House committee votes to censure IRS head

Greg Nash

A House committee on Wednesday passed a resolution to censure IRS Commissioner John Koskinen, furthering the GOP-led push for his impeachment.

The House Oversight and Government Reform Committee approved the measure by a 23-15 vote along party lines. 

{mosads}The Wednesday vote comes a week before the House Judiciary Committee will hold its second hearing to consider whether Koskinen should be impeached.

The censure resolution condemns Koskinen for a pattern of conduct “that is incompatible with his duties and inconsistent with the trust and confidence placed in him as an officer of the United States.” 

It asserts that Koskinen failed to comply with a subpoena and made false statements under oath as Congress investigated 2013 revelations that the IRS had given extra scrutiny to conservative groups applying for tax-exempt status. 

The resolution calls on Koskinen to resign or be removed from office, and it recommends that he be required to give up his federal pension and other benefits. It does not force Koskinen to give up his pension, though. 

Because it expresses the sense of the House, the Senate is not required to act on the censure.

Oversight Committee Chairman Jason Chaffetz (R-Utah), who introduced the resolution and has also introduced a measure to impeach Koskinen, said “censure is a first step” toward impeachment.

He called the resolution a “necessary repercussion” for Koskinen.

“We owe it to the American people to ensure their government officials are held accountable for misconduct,” Chaffetz said. “When there’s a duly issued subpoena, you have to comply with it. When you come to Congress, you must testify truthfully.”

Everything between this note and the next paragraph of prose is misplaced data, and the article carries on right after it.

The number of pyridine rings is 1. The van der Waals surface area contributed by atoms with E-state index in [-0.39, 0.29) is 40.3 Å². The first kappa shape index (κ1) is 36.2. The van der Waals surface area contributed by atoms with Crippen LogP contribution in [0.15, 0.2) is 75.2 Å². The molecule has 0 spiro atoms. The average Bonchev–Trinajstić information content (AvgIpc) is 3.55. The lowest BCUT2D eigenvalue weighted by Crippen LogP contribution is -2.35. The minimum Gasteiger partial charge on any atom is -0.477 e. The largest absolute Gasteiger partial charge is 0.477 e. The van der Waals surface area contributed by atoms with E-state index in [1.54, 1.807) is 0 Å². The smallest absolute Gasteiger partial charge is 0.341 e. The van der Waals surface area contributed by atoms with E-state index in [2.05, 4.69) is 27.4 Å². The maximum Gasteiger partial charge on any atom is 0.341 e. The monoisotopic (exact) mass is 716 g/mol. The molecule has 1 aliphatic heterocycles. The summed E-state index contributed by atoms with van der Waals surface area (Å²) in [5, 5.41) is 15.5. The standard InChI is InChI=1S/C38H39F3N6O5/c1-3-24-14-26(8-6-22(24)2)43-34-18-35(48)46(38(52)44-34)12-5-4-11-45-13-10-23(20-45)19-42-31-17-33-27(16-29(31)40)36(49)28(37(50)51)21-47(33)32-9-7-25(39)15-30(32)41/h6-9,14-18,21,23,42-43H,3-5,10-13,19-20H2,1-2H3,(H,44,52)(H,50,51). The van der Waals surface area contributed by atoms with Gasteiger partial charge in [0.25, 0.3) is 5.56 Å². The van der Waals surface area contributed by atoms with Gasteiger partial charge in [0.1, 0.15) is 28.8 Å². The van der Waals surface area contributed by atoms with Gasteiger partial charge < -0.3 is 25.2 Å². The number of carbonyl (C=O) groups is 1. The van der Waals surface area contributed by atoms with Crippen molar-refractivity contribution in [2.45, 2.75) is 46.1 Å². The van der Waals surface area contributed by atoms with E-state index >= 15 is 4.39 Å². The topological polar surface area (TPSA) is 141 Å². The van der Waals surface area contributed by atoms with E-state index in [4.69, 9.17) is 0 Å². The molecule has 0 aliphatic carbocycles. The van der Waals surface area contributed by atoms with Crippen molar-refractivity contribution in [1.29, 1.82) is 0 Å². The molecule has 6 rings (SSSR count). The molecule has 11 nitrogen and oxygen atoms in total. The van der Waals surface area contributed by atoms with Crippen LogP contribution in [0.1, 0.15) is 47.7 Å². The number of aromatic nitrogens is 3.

Censure may be easier for the House to vote on than impeachment. If the House voted to impeach Koskinen, the Senate would then have to convict the commissioner for him to be removed. Senate Finance Committee Chairman Orrin Hatch (R-Utah) has said there’s no chance the Senate would act on impeachment.

There is also little time for Congress to act further on the matter because Congress is in Washington for less time than usual this year due to the elections.

Democrats have said Koskinen should not be censured, arguing there is a difference between misspeaking and deliberately lying. Plus, they say, Koskinen was testifying based on his knowledge at the time.

“This resolution is a waste of time. It is going nowhere, has no practical effect,” said Rep. Elijah Cummings (Md.), the top Democrat on the committee.  

He called Koskinen an “honorable man” and pointed out that the Department of Justice and a Republican-appointed inspector general found no evidence of politically motivated targeting or obstruction of justice. 

Cummings offered an amendment that he said would “correct basic errors and inaccuracies” in the resolution. Chaffetz offered modifications to the amendment to accept one of Cummings’s changes but reject others. The amendment passed with Chaffetz’s changes.

Rep. Matt Cartwright (D-Pa.) offered an amendment to strike nearly all of the text of the resolution and replace it with text about the inspector general’s findings and a provision that the House believes Koskinen “is an honorable public servant who has been extraordinarily cooperative with Congress, the Inspector General, and the Department of Justice.” It also recommended that Koskinen keep his pension. 

But that amendment failed. Chaffetz said he opposed it because the inspector general and Justice Department were not looking at Koskinen’s comments. 

House Freedom Caucus Chairman Jim Jordan (R-Ohio) said that calling Koskinen an honorable public servant and cooperative is “ridiculous.”

Koskinen told reporters last month that he thinks the censure resolution lacks merit.  

“If there’s no basis in the facts for an impeachment resolution, then I don’t think there’s any basis for a censure resolution,” he said.

Tags IRS Jason Chaffetz Orrin Hatch

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